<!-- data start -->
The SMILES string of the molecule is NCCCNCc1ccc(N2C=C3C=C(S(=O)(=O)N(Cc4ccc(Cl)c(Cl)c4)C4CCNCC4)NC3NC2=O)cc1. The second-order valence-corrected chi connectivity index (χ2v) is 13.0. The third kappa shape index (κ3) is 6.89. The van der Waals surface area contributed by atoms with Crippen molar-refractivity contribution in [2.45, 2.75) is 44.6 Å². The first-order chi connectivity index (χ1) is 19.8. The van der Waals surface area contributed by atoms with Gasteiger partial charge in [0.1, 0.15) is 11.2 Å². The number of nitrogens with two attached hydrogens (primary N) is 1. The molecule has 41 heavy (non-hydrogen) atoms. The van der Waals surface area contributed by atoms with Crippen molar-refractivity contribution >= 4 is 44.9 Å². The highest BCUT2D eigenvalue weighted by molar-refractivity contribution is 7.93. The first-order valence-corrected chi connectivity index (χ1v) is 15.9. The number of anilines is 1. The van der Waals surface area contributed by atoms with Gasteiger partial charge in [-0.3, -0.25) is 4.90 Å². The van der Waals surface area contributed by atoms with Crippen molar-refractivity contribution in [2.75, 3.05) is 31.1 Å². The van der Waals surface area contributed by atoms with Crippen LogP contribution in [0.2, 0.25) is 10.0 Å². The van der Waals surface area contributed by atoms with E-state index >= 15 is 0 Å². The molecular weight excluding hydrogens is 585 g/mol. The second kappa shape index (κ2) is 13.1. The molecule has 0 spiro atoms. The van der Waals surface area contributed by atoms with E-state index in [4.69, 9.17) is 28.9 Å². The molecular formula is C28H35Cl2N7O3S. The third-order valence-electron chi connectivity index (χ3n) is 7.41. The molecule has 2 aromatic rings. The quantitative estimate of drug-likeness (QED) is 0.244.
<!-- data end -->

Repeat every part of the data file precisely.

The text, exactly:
The SMILES string of the molecule is NCCCNCc1ccc(N2C=C3C=C(S(=O)(=O)N(Cc4ccc(Cl)c(Cl)c4)C4CCNCC4)NC3NC2=O)cc1. The second-order valence-corrected chi connectivity index (χ2v) is 13.0. The third kappa shape index (κ3) is 6.89. The van der Waals surface area contributed by atoms with Crippen molar-refractivity contribution in [2.45, 2.75) is 44.6 Å². The first-order chi connectivity index (χ1) is 19.8. The van der Waals surface area contributed by atoms with Gasteiger partial charge in [0.1, 0.15) is 11.2 Å². The number of nitrogens with two attached hydrogens (primary N) is 1. The molecule has 41 heavy (non-hydrogen) atoms. The van der Waals surface area contributed by atoms with Crippen molar-refractivity contribution >= 4 is 44.9 Å². The highest BCUT2D eigenvalue weighted by molar-refractivity contribution is 7.93. The first-order valence-corrected chi connectivity index (χ1v) is 15.9. The number of anilines is 1. The van der Waals surface area contributed by atoms with Gasteiger partial charge in [-0.3, -0.25) is 4.90 Å². The van der Waals surface area contributed by atoms with Crippen molar-refractivity contribution in [2.75, 3.05) is 31.1 Å². The van der Waals surface area contributed by atoms with Crippen LogP contribution in [0.2, 0.25) is 10.0 Å². The van der Waals surface area contributed by atoms with E-state index >= 15 is 0 Å². The molecular weight excluding hydrogens is 585 g/mol. The second kappa shape index (κ2) is 13.1. The molecule has 0 spiro atoms. The van der Waals surface area contributed by atoms with E-state index in [4.69, 9.17) is 28.9 Å². The molecular formula is C28H35Cl2N7O3S. The third-order valence-electron chi connectivity index (χ3n) is 7.41. The molecule has 2 aromatic rings. The quantitative estimate of drug-likeness (QED) is 0.244.